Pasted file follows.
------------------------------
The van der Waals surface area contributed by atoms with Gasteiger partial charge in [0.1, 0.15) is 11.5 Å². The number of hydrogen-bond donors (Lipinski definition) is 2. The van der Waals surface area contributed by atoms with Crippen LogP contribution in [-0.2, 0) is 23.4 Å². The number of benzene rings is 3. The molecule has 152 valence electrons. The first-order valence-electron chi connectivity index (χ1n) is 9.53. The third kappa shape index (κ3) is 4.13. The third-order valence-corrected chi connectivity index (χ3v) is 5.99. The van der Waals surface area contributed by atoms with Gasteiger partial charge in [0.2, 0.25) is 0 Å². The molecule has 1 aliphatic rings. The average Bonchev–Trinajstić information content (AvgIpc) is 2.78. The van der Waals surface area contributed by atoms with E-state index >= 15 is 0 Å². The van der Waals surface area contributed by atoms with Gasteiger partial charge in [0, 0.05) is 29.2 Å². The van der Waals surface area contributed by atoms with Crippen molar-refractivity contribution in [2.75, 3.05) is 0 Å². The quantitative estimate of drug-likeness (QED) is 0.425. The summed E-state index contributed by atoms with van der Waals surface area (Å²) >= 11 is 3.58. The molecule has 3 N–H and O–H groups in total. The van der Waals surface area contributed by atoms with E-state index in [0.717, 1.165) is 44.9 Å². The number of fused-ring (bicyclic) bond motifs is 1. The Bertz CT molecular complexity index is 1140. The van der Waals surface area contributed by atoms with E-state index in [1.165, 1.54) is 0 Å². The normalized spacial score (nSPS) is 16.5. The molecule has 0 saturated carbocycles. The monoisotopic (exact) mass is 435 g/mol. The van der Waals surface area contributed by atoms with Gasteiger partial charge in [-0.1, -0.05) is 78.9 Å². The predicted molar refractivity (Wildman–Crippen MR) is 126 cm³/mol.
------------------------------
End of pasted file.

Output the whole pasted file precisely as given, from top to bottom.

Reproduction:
The van der Waals surface area contributed by atoms with Gasteiger partial charge in [0.1, 0.15) is 11.5 Å². The number of hydrogen-bond donors (Lipinski definition) is 2. The van der Waals surface area contributed by atoms with Crippen LogP contribution in [-0.2, 0) is 23.4 Å². The number of benzene rings is 3. The molecule has 152 valence electrons. The first-order valence-electron chi connectivity index (χ1n) is 9.53. The third kappa shape index (κ3) is 4.13. The third-order valence-corrected chi connectivity index (χ3v) is 5.99. The van der Waals surface area contributed by atoms with Gasteiger partial charge in [0.2, 0.25) is 0 Å². The molecule has 1 aliphatic rings. The average Bonchev–Trinajstić information content (AvgIpc) is 2.78. The van der Waals surface area contributed by atoms with E-state index >= 15 is 0 Å². The van der Waals surface area contributed by atoms with Gasteiger partial charge in [0, 0.05) is 29.2 Å². The van der Waals surface area contributed by atoms with Crippen molar-refractivity contribution in [2.75, 3.05) is 0 Å². The quantitative estimate of drug-likeness (QED) is 0.425. The summed E-state index contributed by atoms with van der Waals surface area (Å²) >= 11 is 3.58. The molecule has 3 N–H and O–H groups in total. The van der Waals surface area contributed by atoms with E-state index in [0.717, 1.165) is 44.9 Å². The number of fused-ring (bicyclic) bond motifs is 1. The Bertz CT molecular complexity index is 1140. The van der Waals surface area contributed by atoms with E-state index in [1.165, 1.54) is 0 Å². The normalized spacial score (nSPS) is 16.5. The molecule has 0 saturated carbocycles. The monoisotopic (exact) mass is 435 g/mol. The van der Waals surface area contributed by atoms with Gasteiger partial charge in [-0.1, -0.05) is 78.9 Å². The predicted molar refractivity (Wildman–Crippen MR) is 126 cm³/mol.